• Represented an individual trustee against claims raised by a beneficiary for breach of fiduciary duty, mental competence of the settlor, and undue influence.

David is one of twenty attorneys in the state (of the 84,000 licensed) that has the triple Board Certification in Civil Trial Law, Civil Appellate and Personal Injury Trial Law by the Texas Board of Legal Specialization.

Additionally, David is a member of the Civil Trial Law Commission of the Texas Board of Legal Specialization. This commission writes and grades the exam for new applicants for civil trial law certification.

David maintains an active appellate practice, which includes:

  • Appeals from final judgments after pre-trial orders such as summary judgments or after jury trials;
  • Interlocutory appeals dealing with temporary injunctions, arbitration, special appearances, sealing the record, and receiverships;
  • Original proceedings such as seeking and defending against mandamus relief; and
  • Seeking emergency relief staying trial court’s orders pending appeal or mandamus.

For example, David was the lead appellate lawyer in the Texas Supreme Court in In re Weekley Homes, LP, 295 S.W.3d 309 (Tex. 2009). The Court issued a ground-breaking opinion in favor of David’s client regarding the standards that a trial court should follow in ordering the production of computers in discovery.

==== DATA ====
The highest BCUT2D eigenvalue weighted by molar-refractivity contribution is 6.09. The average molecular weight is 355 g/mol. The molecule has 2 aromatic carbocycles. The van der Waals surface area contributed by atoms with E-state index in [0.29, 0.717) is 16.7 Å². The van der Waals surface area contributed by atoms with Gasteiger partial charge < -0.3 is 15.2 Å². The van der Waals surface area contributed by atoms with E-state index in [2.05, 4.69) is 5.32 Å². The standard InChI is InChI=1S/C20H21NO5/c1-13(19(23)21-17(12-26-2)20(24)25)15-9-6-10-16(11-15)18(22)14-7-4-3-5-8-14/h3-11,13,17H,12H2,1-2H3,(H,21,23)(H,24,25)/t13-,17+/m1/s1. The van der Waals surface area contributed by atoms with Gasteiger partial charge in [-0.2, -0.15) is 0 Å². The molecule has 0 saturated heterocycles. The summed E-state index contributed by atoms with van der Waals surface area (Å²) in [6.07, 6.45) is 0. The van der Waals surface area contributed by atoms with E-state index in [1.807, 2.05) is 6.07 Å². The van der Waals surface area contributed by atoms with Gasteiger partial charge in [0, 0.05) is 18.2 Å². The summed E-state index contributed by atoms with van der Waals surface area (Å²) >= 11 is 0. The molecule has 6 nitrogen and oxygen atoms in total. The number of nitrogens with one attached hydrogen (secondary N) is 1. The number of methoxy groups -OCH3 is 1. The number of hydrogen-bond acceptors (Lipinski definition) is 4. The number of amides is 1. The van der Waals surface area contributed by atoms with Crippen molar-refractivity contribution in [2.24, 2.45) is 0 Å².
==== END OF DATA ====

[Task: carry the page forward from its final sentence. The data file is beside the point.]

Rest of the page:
David previously taught Appellate Advocacy at Texas Wesleyan University School of Law located in Fort Worth. David is licensed and has practiced in the U.S. Supreme Court; the Fifth, Seventh, and Eleventh Federal Circuits; the Federal District Courts for the Northern, Eastern, and Western Districts of Texas; the Texas Supreme Court and various Texas intermediate appellate courts. David also served as an adjunct professor at Baylor University Law School, where he taught products liability and portions of health law. He has authored many legal articles and spoken at numerous legal education courses on both trial and appellate issues. His articles have been cited as authority by the Texas Supreme Court (twice) and the Texas Courts of Appeals located in Waco, Texarkana, Beaumont, Tyler and Houston (Fourteenth District), and a federal district court in Pennsylvania. David’s articles also have been cited by McDonald and Carlson in their Texas Civil Practice treatise, William v. Dorsaneo in the Texas Litigation Guide, and various authors in the Baylor Law ReviewSt. Mary’s Law JournalSouth Texas Law Review and Tennessee Law Review.

Representative Experience

  • Civil Litigation and Appellate Law